A complication of cirrhosis with avid sodium retention with dilutional hyponatremia and activation of the renin-angiogenesis system, with ineffective arterial blood flow because of splanchnic vasodilation.
With progressive disease renal vasoconstriction occurs leading to reduction in renal blood flow and glomerular filtration rates.
When considering a liver transplantation for cirrhosis renal failure is one of the most important risk factors.
Cirrhosis and renal failure patients are at high risk for death while awaiting liver transplantation with increased frequency of complications and reduced survival after transplantation compared to individuals without renal failure.
The MELD score has increased the number of patients with renal failure that receive a liver transplant and it has reduced mortality rate among patients awaiting liver transplant.
Renal failure in cirrhosis primarily related to circulatory changes, a reduction in systemic vascular resistance due t primary arterial vasodilation in the splanchnic circulation as a result of portal hypertension.
Arterial vasodilation in portal hypertension related to nitrous oxide, carbon monoxide and endogenous cannabinoids found mainly in the splanchnic circulation.
In early cirrhosis with moderate portal hypertension increased cardiac output compensates for modest reductions in systemic vascular resistance allowing arterial pressure and arterial blood volume to remain in the normal range.
Use of nonsteroidal anti-inflammatory (NSAIDs) drugs can precipitate the process.
Can be precipitated by progeny agents, overuse of diuretics, volume depletion, large volume paracentesis for ascites, spontaneous bacterial peritonitis and sepsis.
Diagnostic criteria include: serum creatinine greater than 1.5 mg/dL, exclusion of shock, volume depletion, bacterial infection, and nephrotoxic drugs, failure to improve with improving fluid volume in the presence of prior diuretics or volume depletion, no evidence of proteinuria, urinary obstruction or parenchyma renal disease.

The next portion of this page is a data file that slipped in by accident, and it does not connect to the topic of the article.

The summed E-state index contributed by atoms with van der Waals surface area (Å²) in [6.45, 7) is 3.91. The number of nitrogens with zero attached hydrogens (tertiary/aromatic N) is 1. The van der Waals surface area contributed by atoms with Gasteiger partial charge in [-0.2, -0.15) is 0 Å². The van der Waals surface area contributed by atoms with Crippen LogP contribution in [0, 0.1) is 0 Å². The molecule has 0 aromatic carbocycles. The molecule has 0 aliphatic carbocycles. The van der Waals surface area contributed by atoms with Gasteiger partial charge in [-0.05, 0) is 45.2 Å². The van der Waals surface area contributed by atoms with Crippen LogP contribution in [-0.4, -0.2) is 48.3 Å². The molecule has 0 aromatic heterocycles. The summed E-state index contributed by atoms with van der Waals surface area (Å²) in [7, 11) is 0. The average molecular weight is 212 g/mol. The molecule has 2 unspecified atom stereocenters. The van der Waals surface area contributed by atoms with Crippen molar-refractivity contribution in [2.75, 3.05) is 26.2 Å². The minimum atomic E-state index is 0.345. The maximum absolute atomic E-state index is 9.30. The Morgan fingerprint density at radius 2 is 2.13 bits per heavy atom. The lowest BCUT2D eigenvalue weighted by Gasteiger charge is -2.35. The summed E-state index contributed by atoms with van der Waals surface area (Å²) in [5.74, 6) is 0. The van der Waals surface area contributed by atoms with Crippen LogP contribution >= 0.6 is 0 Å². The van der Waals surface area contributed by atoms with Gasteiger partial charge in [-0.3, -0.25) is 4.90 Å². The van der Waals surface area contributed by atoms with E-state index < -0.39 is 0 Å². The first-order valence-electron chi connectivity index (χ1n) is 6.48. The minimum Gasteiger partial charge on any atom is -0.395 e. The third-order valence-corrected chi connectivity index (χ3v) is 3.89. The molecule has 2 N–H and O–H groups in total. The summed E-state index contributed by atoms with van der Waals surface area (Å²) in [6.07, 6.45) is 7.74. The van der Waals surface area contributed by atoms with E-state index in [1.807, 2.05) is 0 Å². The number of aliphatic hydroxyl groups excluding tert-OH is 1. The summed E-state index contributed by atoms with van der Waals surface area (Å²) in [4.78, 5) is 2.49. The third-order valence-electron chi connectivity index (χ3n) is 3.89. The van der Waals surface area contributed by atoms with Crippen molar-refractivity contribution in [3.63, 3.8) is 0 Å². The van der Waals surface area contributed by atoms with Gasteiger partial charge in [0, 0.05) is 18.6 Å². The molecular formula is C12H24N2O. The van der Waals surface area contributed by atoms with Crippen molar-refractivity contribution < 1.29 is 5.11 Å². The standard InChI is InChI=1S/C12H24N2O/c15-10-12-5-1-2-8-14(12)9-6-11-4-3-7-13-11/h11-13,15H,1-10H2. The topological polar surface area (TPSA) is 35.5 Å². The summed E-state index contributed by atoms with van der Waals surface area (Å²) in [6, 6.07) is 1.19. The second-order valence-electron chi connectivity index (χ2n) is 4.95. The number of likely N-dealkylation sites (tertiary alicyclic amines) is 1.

Two types of clinical hepatorenal syndrome, types I and type II.
Type I is associated with a decrease of more than 50% in creatinine clearance to less than 20 cc/minute or a doubling of the creatinine level to more than 2.5 mg/dL in 2 weeks time.
Prognosis for type I is poor with 80% mortality within 2 weeks following diagnosis.
Type II can evolve into type I.
In type II renal deterioration is not as severe as in type I disease and manifests as refractory ascites with a six months survival of 50% at 6 months.
Broad spectrum antibiotics utilized with the diagnosis.
Liver transplantation provides the most successful treatment with a survival rate of more than 80% over 1 year.
Albumin infusions with arterial vasoconstrictors can be utilized for type I process.
Midodrine (ProAmatine) with octreotide may improve renal function in patients with type I disease.
Terlipressin an analogue of vasopressin can increase the glomerular filtration rate in up to 75% of the patients.
TIPPS can improve creatinine clearance in this situation.